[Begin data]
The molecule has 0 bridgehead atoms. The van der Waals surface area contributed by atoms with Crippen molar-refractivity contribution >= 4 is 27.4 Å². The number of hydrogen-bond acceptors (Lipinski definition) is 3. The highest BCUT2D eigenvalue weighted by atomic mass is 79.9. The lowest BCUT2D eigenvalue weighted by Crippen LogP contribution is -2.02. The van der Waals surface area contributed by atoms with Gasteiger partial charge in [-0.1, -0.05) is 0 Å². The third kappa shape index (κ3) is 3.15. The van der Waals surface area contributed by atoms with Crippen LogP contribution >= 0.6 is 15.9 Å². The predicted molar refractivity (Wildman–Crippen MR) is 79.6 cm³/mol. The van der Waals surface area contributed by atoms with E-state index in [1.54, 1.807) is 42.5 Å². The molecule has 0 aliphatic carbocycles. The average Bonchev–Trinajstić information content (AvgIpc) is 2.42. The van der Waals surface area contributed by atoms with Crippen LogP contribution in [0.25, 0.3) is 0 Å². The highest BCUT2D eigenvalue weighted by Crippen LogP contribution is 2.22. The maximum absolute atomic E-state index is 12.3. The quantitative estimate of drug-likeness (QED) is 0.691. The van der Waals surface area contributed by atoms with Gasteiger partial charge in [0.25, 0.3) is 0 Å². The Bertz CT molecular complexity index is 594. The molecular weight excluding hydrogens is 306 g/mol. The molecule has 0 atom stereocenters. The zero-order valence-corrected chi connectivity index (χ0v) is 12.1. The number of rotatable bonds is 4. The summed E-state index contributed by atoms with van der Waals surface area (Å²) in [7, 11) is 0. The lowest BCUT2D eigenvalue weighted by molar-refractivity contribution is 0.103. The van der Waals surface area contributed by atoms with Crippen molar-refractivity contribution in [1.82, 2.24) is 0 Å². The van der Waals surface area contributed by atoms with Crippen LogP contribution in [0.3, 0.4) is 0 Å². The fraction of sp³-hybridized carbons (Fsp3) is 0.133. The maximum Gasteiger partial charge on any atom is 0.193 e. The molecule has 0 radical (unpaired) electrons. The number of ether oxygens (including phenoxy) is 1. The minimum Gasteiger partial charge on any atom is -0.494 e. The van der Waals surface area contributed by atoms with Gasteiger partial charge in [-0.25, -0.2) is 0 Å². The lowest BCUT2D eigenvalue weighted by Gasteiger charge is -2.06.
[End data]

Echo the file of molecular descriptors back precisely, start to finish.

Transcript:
The molecule has 0 bridgehead atoms. The van der Waals surface area contributed by atoms with Crippen molar-refractivity contribution >= 4 is 27.4 Å². The number of hydrogen-bond acceptors (Lipinski definition) is 3. The highest BCUT2D eigenvalue weighted by atomic mass is 79.9. The lowest BCUT2D eigenvalue weighted by Crippen LogP contribution is -2.02. The van der Waals surface area contributed by atoms with Gasteiger partial charge in [-0.1, -0.05) is 0 Å². The third kappa shape index (κ3) is 3.15. The van der Waals surface area contributed by atoms with Crippen LogP contribution >= 0.6 is 15.9 Å². The predicted molar refractivity (Wildman–Crippen MR) is 79.6 cm³/mol. The van der Waals surface area contributed by atoms with E-state index in [1.54, 1.807) is 42.5 Å². The molecule has 0 aliphatic carbocycles. The average Bonchev–Trinajstić information content (AvgIpc) is 2.42. The van der Waals surface area contributed by atoms with Crippen LogP contribution in [0.25, 0.3) is 0 Å². The highest BCUT2D eigenvalue weighted by Crippen LogP contribution is 2.22. The maximum absolute atomic E-state index is 12.3. The quantitative estimate of drug-likeness (QED) is 0.691. The van der Waals surface area contributed by atoms with Gasteiger partial charge in [0.25, 0.3) is 0 Å². The Bertz CT molecular complexity index is 594. The molecular weight excluding hydrogens is 306 g/mol. The molecule has 0 atom stereocenters. The zero-order valence-corrected chi connectivity index (χ0v) is 12.1. The number of rotatable bonds is 4. The summed E-state index contributed by atoms with van der Waals surface area (Å²) in [7, 11) is 0. The lowest BCUT2D eigenvalue weighted by molar-refractivity contribution is 0.103. The van der Waals surface area contributed by atoms with Crippen molar-refractivity contribution in [1.82, 2.24) is 0 Å². The van der Waals surface area contributed by atoms with Crippen LogP contribution in [0.3, 0.4) is 0 Å². The fraction of sp³-hybridized carbons (Fsp3) is 0.133. The maximum Gasteiger partial charge on any atom is 0.193 e. The molecule has 0 radical (unpaired) electrons. The number of ether oxygens (including phenoxy) is 1. The minimum Gasteiger partial charge on any atom is -0.494 e. The van der Waals surface area contributed by atoms with Gasteiger partial charge in [-0.25, -0.2) is 0 Å². The lowest BCUT2D eigenvalue weighted by Gasteiger charge is -2.06.